This is a discussion-based seminar, with close attention to writing. The seminar’s goal is to sharpen the ability to critically think and write argumentatively, but also flexibly, about nature and our attitudes towards it.
Fall semester. Senior Lecturer Levin.
We are surrounded by things that mean something–-the objects we place by our bedsides, the pictures we tack on our walls, the books and DVDs we set on our shelves, even the foods we keep in our cupboards. To the unwitting passerby, these things might mean differently or they might appear to mean nothing at all. But in fact we know that, in the space of a house or a dorm room, a subculture, or a nation, things matter. Objects tell stories; images reveal histories; favorite television shows represent tastes; movies incite emotions. Through readings in literature, poetry, autobiography, and philosophy and through screenings of films and television, this seminar will explore the meaning of things in our everyday lives. How do things matter? What do they mean? And how do we describe the ineffable quality of stuff?
This course will encourage attentive reading and viewing practices, so that our discussion-based meetings will allow us to dwell on the details of what we see. Students will compose frequent short writing assignments, trying out a range of approaches, including the autobiographical, interpretive, historical, and essayistic. And we will learn how to write about a variety of “objects”: knick-knacks, consumer products, food, photographs, films, poetry, and novels.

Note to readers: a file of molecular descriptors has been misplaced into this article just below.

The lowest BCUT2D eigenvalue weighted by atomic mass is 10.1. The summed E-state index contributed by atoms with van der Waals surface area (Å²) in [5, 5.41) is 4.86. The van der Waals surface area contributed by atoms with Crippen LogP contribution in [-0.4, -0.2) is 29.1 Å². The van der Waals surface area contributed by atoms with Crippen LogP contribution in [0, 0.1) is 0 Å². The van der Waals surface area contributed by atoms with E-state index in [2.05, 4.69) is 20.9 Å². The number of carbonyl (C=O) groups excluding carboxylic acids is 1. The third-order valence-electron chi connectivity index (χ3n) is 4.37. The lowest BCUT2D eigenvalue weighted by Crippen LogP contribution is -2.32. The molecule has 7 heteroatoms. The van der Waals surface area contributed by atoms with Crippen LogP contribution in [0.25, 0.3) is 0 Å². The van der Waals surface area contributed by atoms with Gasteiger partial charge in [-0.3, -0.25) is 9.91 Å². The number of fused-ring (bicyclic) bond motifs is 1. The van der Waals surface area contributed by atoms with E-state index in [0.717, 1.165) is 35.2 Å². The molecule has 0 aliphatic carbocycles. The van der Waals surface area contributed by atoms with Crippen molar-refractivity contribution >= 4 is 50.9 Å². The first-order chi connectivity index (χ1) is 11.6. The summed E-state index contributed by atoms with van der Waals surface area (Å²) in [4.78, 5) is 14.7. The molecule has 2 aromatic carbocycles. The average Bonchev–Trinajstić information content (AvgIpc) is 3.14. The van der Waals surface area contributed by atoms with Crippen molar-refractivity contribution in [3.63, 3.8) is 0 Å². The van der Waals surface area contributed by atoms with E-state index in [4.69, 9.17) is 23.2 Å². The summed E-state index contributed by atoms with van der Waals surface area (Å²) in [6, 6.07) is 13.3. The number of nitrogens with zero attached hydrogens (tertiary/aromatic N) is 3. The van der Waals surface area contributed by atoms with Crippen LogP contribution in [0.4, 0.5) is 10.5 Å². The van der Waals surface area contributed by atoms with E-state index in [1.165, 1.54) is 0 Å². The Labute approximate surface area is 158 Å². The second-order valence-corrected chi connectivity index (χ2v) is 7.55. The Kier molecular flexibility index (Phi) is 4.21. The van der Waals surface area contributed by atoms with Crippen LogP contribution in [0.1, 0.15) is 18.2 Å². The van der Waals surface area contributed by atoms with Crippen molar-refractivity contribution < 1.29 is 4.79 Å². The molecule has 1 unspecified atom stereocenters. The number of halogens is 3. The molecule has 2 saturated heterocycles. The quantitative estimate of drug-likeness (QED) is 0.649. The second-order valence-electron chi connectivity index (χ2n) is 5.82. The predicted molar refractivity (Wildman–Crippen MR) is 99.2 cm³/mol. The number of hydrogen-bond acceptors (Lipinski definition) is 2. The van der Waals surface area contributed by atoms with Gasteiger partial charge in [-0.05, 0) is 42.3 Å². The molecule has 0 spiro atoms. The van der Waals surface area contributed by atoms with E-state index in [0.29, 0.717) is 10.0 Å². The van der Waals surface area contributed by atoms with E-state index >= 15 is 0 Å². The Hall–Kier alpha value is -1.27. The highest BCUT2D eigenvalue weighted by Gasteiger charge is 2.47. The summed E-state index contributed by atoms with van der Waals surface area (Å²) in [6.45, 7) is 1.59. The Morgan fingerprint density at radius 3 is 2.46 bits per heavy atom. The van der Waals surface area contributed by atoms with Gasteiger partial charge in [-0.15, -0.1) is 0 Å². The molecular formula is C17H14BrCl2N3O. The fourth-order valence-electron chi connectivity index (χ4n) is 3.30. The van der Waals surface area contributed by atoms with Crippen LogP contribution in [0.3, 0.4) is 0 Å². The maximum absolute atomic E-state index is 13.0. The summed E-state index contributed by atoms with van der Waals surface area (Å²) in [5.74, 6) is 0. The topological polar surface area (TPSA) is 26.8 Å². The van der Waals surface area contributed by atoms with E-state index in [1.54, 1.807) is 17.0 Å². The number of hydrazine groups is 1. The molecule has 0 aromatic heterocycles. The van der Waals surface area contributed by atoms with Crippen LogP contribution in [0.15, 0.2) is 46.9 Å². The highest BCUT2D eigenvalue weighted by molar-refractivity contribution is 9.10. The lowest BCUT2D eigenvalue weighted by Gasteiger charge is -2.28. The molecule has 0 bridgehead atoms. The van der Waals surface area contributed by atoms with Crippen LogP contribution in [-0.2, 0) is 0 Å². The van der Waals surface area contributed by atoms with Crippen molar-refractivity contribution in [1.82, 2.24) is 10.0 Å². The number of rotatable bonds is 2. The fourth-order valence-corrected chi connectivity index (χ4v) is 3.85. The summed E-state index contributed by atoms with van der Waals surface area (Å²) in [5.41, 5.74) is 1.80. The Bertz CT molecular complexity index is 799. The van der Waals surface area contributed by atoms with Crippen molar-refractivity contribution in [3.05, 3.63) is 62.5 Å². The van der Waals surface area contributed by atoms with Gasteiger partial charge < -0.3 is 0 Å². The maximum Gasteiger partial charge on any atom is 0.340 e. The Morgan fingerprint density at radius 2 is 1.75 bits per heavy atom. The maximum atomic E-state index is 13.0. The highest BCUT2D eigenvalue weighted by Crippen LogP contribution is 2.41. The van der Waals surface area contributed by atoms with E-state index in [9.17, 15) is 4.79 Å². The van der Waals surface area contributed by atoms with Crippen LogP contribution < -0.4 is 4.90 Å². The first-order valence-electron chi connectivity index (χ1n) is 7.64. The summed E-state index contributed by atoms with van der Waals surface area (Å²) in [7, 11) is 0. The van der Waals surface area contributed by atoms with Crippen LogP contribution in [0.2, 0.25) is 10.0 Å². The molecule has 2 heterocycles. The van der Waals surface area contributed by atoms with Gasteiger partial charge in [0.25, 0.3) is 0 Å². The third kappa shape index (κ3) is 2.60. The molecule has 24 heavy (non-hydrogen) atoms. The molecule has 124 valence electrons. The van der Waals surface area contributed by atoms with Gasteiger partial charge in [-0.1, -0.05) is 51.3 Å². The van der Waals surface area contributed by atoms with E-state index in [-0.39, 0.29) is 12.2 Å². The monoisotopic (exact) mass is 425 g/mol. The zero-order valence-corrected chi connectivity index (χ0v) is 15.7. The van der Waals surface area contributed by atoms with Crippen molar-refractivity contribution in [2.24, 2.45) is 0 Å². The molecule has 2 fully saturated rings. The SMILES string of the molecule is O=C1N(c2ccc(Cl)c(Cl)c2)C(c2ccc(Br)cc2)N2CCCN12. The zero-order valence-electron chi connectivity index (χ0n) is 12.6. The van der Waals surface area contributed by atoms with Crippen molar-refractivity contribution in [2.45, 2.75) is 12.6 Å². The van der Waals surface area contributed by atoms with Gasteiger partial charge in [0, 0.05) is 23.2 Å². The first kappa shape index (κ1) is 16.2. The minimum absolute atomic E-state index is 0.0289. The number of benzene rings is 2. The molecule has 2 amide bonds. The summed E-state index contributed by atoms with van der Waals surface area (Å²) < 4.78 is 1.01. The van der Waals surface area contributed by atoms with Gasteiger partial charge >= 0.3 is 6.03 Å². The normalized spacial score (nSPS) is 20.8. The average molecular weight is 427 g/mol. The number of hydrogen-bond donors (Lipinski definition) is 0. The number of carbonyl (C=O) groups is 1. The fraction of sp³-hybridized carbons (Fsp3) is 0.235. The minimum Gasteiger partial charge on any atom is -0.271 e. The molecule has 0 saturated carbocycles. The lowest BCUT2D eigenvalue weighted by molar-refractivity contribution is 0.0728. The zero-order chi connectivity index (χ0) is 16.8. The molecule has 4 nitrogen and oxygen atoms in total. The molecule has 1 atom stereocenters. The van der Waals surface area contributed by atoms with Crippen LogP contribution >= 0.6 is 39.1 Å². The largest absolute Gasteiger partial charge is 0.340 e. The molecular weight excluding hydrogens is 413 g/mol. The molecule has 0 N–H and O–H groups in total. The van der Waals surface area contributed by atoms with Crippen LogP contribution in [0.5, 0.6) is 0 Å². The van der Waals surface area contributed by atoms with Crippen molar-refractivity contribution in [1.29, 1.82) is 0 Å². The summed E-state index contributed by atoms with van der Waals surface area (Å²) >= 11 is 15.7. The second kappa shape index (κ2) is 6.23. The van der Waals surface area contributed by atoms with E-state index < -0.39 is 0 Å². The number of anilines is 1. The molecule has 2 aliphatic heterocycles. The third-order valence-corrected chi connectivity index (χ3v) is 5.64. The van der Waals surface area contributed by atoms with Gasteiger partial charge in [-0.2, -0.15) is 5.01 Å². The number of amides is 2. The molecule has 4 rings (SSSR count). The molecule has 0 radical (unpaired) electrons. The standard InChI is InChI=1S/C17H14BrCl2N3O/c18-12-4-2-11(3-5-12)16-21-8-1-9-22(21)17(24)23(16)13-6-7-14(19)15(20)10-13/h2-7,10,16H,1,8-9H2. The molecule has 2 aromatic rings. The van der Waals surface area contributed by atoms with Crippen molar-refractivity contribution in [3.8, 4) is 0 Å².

Fall semester. Professor Hastie.2017-18: Offered in Fall 2017
As a boy, Einstein famously imagined chasing a light beam on its way to a mirror and wondered if he would see his reflection in such an event. Later in life, he was struck by the conflict such a hypothetical experiment would create with other parts of experience and physical theory. This reflection (or its absence!) eventually led him to the formulation of the special theory of relativity. The kind of reasoning Einstein undertook as a boy goes by the name gedankenexperiment or thought-experiment. In fact before Einstein, different kinds of thought-experiments had been used by Galileo and Newton among others in their path-breaking contributions to physics. The common element in these works in the philosopher Martin Cohen's words "is the discovery of a way of seeing the world" rather than making an observation, measurement or even a realistic model of some physical system. In this seminar we will read the accounts of thought experiments by Galileo, Newton and Einstein as a primary means of gaining some insights into aspects of space, time, motion, relativity, and gravity. The discussion will be supplemented by more contemporary texts. We will inquire into the peculiar status thought experiments have in producing knowledge or understanding.